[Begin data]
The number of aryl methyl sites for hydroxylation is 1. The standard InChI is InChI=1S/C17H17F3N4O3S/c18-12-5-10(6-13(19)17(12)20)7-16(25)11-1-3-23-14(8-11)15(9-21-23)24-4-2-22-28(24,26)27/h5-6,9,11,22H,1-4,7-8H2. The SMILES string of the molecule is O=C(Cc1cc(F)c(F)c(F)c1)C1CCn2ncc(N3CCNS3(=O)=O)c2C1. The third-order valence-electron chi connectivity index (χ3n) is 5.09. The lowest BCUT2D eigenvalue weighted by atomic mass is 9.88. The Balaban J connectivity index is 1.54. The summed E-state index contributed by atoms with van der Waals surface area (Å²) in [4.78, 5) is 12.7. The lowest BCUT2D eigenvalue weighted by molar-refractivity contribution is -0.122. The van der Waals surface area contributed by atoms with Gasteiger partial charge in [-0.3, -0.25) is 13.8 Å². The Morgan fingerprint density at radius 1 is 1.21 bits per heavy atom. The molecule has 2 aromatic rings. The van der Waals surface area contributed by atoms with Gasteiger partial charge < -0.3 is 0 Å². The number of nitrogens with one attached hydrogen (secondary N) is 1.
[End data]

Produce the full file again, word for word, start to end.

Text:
The number of aryl methyl sites for hydroxylation is 1. The standard InChI is InChI=1S/C17H17F3N4O3S/c18-12-5-10(6-13(19)17(12)20)7-16(25)11-1-3-23-14(8-11)15(9-21-23)24-4-2-22-28(24,26)27/h5-6,9,11,22H,1-4,7-8H2. The SMILES string of the molecule is O=C(Cc1cc(F)c(F)c(F)c1)C1CCn2ncc(N3CCNS3(=O)=O)c2C1. The third-order valence-electron chi connectivity index (χ3n) is 5.09. The lowest BCUT2D eigenvalue weighted by atomic mass is 9.88. The Balaban J connectivity index is 1.54. The summed E-state index contributed by atoms with van der Waals surface area (Å²) in [4.78, 5) is 12.7. The lowest BCUT2D eigenvalue weighted by molar-refractivity contribution is -0.122. The van der Waals surface area contributed by atoms with Gasteiger partial charge in [-0.3, -0.25) is 13.8 Å². The Morgan fingerprint density at radius 1 is 1.21 bits per heavy atom. The molecule has 2 aromatic rings. The van der Waals surface area contributed by atoms with Gasteiger partial charge < -0.3 is 0 Å². The number of nitrogens with one attached hydrogen (secondary N) is 1.